So let’s admit it: A father can be absent while still at home. We’re not talking about the obviously bad fathers who abuse their families or abandon them. We’re talking about the ones who neglect them. Because they’re too busy climbing the corporate ladder or playing golf to bring them to church and raise them in a Christian home. The number of families in America that exist with these kinds of absentee fathers is an astounding and devastating 25.8 percent! If you were raised or are in home where your father has abused, abandoned, or neglected you, please know that this is not what God wants for you either. God weeps with you and is deeply moved by the pain many families silently absorb by hurtful fathers.

But the good news is if you’re one of the 25%, you do have a heavenly father not like that. And this is point number one: We are always loved by Abba. 10This is love: not that we loved God, but that he loved us and sent his Son as an atoning sacrifice for our sins. Some of you know my wife is a home health care pediatric nurse. She sees lots of homes with children in them with absentee fathers. In response, she wrote this little poem she sometimes share with her clients. “Yes, you have a Daddy who loves you tenderly / And though you may not see Him, He's as real as real can be / Yes, you have a Daddy who calls you by your name / He knows everything about you and loves you just the same / Yes, you have a Daddy who gives you gifts galore / Love, joy, peace, and happiness and life for evermore / Yes, you have a Daddy who will be with you when you're sad / He can mend your broken heart and help you to feel glad / Yes, you have a Daddy who has a listening ear / And if you need to talk, He is always near / Yes, you have a Daddy who can show you the way / He will give you wisdom and knowledge every day / Yes, you have a Daddy with shoulders to carry things / And when he lifts you up you'll feel like you have wings / Yes, you have a Daddy someday His face you'll see / Then He will hold you close and say, ‘Come home with me’”

Godly fathers are compassionate fathers. Who always love. Never neglect, abuse, or abandon. Psalm 103:13-14 says it this way: “13As a father has compassion on his children, so the LORD has compassion on those who fear him; 14 for he knows how we are formed, he remembers that we are dust.” Brennan Manning in his book Ragamuffin Gospel is so good on this. He  reminds us that word God inspired Bible writers to use to describe the true relationship between us and God is daddy or papa. That’s what Abba means. Abba is the transliteration of the Aramaic word for father. It occurs three times in the New Testament. It is always used as a direct address to God the Father. In Gethsemane, Mark 14:36 says Jesus uses it when He asks the Father to take away his cup. In Galatians 4:6, it is the cry of the Spirit of God in the believer. And in Romans 8:15 Paul says, “15For you did not receive a spirit that makes you a slave again to fear, but you received the Spirit of sonship. And by him we cry, ‘Abba, Father.’”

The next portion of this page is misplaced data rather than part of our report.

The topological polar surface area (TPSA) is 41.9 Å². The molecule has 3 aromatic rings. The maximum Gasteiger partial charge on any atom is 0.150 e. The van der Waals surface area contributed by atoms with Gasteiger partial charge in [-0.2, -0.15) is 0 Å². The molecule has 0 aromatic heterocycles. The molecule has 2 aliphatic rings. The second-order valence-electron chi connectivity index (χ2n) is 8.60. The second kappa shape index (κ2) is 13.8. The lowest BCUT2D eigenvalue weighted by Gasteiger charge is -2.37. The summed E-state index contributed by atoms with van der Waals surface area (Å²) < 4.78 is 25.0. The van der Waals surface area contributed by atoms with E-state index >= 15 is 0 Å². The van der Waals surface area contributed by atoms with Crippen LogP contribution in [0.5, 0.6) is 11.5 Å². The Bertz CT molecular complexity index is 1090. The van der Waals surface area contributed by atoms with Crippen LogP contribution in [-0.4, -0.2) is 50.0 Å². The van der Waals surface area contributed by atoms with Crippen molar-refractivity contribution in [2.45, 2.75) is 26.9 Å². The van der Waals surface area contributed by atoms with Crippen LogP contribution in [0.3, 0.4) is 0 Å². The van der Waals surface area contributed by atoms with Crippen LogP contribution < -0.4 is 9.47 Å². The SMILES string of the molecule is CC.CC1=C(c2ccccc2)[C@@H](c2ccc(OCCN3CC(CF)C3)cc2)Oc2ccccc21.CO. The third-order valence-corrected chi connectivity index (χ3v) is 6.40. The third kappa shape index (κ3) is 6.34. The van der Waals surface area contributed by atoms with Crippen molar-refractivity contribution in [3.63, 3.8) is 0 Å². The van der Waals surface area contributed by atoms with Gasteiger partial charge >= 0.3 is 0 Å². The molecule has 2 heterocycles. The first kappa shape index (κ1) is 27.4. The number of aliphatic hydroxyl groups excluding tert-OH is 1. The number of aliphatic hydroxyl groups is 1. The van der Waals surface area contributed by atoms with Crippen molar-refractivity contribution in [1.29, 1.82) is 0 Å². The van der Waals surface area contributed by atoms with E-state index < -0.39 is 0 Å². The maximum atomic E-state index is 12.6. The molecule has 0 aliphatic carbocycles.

Here ‘Abba’ is used in conjunction with the word Father – “Abba, Father.” Father is the translation of Abba, but by putting the two together, the address to God is both personalized and kept in the proper tone of respect. The double title has both intimacy and dignity. We are always loved by our Abba. He is compassionate. Active in our lives. He SO loved us that he sent the son to give us life abundant and eternal. He is deeply moved when he sees death and abuse. By dying on the cross, John 12:31 says the prince of this evil world was driven out. And as Christians, by faith, we can actively with our time and money help others begin to see the new heaven and the new earth invading this old one—even with its tornados and storms.

When we align ourselves this way with God, allowing what breaks the heart of God to also break ours, when we not only applaud the sacrifice of others but also actively sacrifice our time or money for others, we are becoming more and more like our heavenly Abba. And this is point number two. We're becoming like Him. Turn with me back to 1 John 4 and skip down to verse 11. “11Dear friends, since God so loved us, we also ought to love one another.” John is repeating himself. He said the same thing even more specifically in chapter three. Take a look at 1 John 3:2. “2Dear friends, now we are children of God, and what we will be has not yet been made known. But we know that when he appears, we shall be like him, for we shall see him as he is.”

NOW we are children of God. Everybody knows there’s life after death. What people are wondering today is there life before death? Do we live resurrected lives? If the same power that resurrected Christ from the grave is at work in the lives of his children, don’t you think that should be observed? The lives we live before we die should prove by our deeds that we are children of God don’t you think?

Galatians 2:20 and Luke 9:23 says we can die right. Daily. We’re talking about how that works every Wednesday night @ 6:30pm so come on out for Salad for You. And while we’re learning how to surrender to God since we already are children of God, we understand that God is not done with us yet! What we will be has not yet been made known. It’s like that orange construction sign you see west bound Sylvania  “Men at work.” Well, God is at work in all of us. 2 Corinthians 3:18 says by behold Jesus, we will be changed. Philippians 1:6 promises that he will finish what he started. And Hebrews 10:14 says, “He made perfect forever those being made holy.”